Food business success: More than kitchen, recipes
Grandma's soup? A customer favorite, a great way to start a meal at your new restaurant.
Mom's pies? Terrific finish. Diners are beginning to ask if they can order whole pies to take home. And the entrees between soup and dessert? That's where your specialties shine.
Your startup eatery looks like a hit.
That could be trouble, though. The reason, says Sybil Ege, is that entrepreneurs with a talent in the kitchen "often don't know how to run a business."
Ege, a partner in Dream Kitchen EDU, Elgin, knows startups: A former head of the Small Business Development Center at Elgin Community College, until the state's budget problems forced the Elgin center (and many others) to close, Ege has teamed up with Kevin Echevarria, CEO of Elgin-based Dream Hub/PKE Enterprises, and John Richards, Geneva, a consumer packaged goods veteran, to create Dream Kitchen EDU.
The goal is to help food-focused entrepreneurs -- not just restaurateurs but caterers, manufacturers, food trucks and the like -- be successful. It turns out there's more to a successful food business than an oven, stovetop and recipe.
Consequently, the Dream Kitchen EDU program covers four months of classroom and workshop sessions that focus on business issues, including creation of a business plan; provide shared kitchen facilities; and require a pop-up demonstration that allows participants to give their concept a small scale, but real-life, test; and, ultimately, a pitch by participants to a panel of entrepreneurs who will rate the hopeful entrepreneurs.
Cash prizes are involved -- a good thing because the Dream Kitchen is not free. The cost for the first cohort, or group, was $2,500 per business.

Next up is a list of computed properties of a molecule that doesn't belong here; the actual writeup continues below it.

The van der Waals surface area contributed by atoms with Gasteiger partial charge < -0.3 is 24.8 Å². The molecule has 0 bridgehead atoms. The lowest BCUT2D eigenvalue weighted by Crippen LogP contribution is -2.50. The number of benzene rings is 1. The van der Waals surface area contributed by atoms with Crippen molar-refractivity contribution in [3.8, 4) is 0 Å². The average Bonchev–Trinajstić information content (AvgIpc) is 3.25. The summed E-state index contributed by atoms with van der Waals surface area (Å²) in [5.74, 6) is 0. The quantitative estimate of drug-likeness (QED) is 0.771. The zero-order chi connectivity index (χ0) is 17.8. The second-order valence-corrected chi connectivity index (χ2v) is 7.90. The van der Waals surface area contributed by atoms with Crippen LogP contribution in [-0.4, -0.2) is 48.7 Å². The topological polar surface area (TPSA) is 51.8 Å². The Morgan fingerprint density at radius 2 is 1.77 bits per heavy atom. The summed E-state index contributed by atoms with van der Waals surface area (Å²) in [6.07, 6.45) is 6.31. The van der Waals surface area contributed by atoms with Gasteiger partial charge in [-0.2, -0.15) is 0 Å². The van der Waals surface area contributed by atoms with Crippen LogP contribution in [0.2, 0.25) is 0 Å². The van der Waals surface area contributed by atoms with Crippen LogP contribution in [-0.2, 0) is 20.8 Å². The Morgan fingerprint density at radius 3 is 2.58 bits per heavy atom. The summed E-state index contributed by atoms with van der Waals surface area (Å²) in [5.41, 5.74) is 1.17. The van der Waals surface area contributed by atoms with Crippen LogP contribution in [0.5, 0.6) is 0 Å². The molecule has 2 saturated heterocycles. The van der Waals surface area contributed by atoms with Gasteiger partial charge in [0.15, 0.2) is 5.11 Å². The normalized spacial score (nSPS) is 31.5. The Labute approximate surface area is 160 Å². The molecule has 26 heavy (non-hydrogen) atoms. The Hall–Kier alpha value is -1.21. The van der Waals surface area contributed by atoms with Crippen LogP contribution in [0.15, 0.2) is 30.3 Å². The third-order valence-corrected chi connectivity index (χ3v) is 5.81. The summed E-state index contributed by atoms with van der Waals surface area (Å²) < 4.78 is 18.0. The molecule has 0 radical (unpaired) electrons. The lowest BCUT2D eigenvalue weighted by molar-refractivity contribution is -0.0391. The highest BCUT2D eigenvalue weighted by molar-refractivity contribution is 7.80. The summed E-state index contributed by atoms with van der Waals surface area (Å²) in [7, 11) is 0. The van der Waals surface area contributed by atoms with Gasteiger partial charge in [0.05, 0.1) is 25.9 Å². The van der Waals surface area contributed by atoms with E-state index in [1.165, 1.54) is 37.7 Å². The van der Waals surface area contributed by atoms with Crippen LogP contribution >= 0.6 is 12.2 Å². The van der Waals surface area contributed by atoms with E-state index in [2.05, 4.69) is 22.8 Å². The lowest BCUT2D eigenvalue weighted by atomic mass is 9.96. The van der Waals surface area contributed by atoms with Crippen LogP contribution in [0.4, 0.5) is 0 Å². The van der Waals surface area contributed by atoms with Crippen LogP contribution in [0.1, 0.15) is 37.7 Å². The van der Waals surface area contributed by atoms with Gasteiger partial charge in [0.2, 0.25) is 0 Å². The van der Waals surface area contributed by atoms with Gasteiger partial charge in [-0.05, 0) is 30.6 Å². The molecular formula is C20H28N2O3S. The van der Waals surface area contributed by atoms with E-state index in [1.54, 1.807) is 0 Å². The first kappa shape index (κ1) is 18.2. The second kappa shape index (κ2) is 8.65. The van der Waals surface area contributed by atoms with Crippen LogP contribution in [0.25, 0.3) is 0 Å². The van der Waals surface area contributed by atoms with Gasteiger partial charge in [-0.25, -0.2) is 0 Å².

The pop-up meals for the first group of participants were held the past two weekends.
Dream Kitchen EDU, not much beyond startup itself, has three more four-month incubator-style programs set for next year (late February, May and August), with nearly complete plans for an additional session that, Ege says, "will help food entrepreneurs hone their business growth skills.
"We'll be looking at what an entrepreneur must do to expand," Ege says. What many business owners often fail to realize, she says, is that "You need someone to run the first location so a second place can exist."
Although Dream Kitchen EDU seems to be carving its niche, there are options:
• Traditional business consultants who either deal with startups or have a food specialty -- or both.
• Innovation DuPage, which is starting up at College of DuPage, Glen Ellyn, and has backing from DuPage Impact LLC, a Glen Ellyn-based investor group.
• ConVerge, a similar accelerator housed at North Central College, Naperville.
• Next Level Northwest, a suburban group in, yes, the northwest 'burbs.
• The Good Food Accelerator, part of Chicago-headquartered 1871, perhaps the best-known of local innovation centers.
• Co-working facilities, basically shared office spaces, which are less structured but at the right moment are a potentially good option.
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